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How do businesses recruit?

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  • R. Jason Faberman

Abstract

Most economic theories of hiring and job seeking assume that businesses post vacancies when they demand more labor. Workers then apply for the job, and the most qualified candidate is hired. However, as those who have ever recruited or applied for a job know, the recruiting process is considerably more complex. In this article, Jason Faberman discusses some recent research on how employers recruit. It shows that the extent to which a business uses various recruiting channels depends on the characteristics of the employer, how fast the employer is growing (or contracting), and the overall state of the economy.

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Bibliographic Info

Article provided by Federal Reserve Bank of Philadelphia in its journal Business Review.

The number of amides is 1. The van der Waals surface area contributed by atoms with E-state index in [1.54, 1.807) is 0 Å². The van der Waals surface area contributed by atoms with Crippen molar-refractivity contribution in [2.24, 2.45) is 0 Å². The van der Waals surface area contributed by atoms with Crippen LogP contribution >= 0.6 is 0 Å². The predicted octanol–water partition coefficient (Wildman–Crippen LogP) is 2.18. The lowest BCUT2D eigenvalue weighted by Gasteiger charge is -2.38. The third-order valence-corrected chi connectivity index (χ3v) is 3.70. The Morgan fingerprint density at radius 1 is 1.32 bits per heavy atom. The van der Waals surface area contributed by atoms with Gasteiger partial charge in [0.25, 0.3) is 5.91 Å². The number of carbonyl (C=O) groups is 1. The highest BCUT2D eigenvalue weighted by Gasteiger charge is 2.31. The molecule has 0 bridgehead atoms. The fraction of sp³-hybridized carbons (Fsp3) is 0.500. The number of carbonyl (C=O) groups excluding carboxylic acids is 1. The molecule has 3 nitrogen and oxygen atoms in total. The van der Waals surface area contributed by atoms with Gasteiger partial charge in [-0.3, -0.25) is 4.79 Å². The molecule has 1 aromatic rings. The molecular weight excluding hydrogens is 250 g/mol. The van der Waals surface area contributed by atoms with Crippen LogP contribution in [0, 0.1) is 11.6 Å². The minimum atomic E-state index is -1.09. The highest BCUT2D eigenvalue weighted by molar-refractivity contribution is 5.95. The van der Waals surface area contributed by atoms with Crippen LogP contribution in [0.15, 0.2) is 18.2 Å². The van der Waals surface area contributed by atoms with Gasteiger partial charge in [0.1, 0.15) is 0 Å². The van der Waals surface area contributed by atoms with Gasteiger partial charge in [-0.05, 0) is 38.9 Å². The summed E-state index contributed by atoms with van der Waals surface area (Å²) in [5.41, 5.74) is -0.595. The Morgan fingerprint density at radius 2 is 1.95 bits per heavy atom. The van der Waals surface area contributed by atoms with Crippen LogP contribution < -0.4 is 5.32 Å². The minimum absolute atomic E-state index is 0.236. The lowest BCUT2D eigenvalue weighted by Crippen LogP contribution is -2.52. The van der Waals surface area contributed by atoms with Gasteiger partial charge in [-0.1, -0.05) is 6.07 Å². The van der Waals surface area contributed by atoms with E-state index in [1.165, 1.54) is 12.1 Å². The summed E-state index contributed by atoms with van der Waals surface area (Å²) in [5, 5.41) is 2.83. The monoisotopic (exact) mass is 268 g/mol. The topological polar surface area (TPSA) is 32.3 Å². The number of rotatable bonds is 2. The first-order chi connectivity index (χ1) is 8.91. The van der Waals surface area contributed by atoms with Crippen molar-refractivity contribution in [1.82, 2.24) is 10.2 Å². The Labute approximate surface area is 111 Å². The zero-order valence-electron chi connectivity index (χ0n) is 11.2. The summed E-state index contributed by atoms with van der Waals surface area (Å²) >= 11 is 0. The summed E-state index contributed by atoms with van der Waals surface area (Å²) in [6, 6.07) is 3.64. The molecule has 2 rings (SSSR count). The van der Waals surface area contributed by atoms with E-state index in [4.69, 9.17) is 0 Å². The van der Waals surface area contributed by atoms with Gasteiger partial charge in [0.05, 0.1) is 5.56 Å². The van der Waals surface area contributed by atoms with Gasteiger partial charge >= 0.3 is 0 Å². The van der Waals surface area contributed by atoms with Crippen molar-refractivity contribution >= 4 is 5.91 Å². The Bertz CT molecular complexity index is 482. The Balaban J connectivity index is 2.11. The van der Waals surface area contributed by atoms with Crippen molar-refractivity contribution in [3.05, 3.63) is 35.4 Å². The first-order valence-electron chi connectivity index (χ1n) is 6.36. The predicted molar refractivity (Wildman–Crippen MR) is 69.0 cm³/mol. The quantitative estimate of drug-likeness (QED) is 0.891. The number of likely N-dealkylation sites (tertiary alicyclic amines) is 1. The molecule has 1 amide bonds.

Volume (Year): (2011)
Issue (Month): Q4 ()
Pages: 9-17

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Handle: RePEc:fip:fedpbr:y:2011:i:q4:p:9-17:n:11-11

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Keywords: Employment;

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  1. Gary Solon & Ryan Michaels & Michael W. L. Elsby, 2009. "The Ins and Outs of Cyclical Unemployment," American Economic Journal: Macroeconomics, American Economic Association, vol. 1(1), pages 84-110, January.
  2. Barnichon, Regis, 2010. "Building a composite Help-Wanted Index," Economics Letters, Elsevier, vol. 109(3), pages 175-178, December.
  3. Shigeru Fujita & Garey Ramey, 2007. "The cyclicality of separation and job finding rates," Working Papers 07-19, Federal Reserve Bank of Philadelphia.
  4. Steven J. Davis & R. Jason Faberman & John C. Haltiwanger, 2013. "The Establishment-Level Behavior of Vacancies and Hiring," The Quarterly Journal of Economics, Oxford University Press, vol. 128(2), pages 581-622.
  5. Jed Devaro, 2005. "Employer Recruitment Strategies and the Labor Market Outcomes of New Hires," Economic Inquiry, Western Economic Association International, vol. 43(2), pages 263-282, April.
  6. Shigeru Fujita, 2007. "What do worker flows tell us about cyclical fluctuations in employment?," Business Review, Federal Reserve Bank of Philadelphia, issue Q2, pages 1-10.
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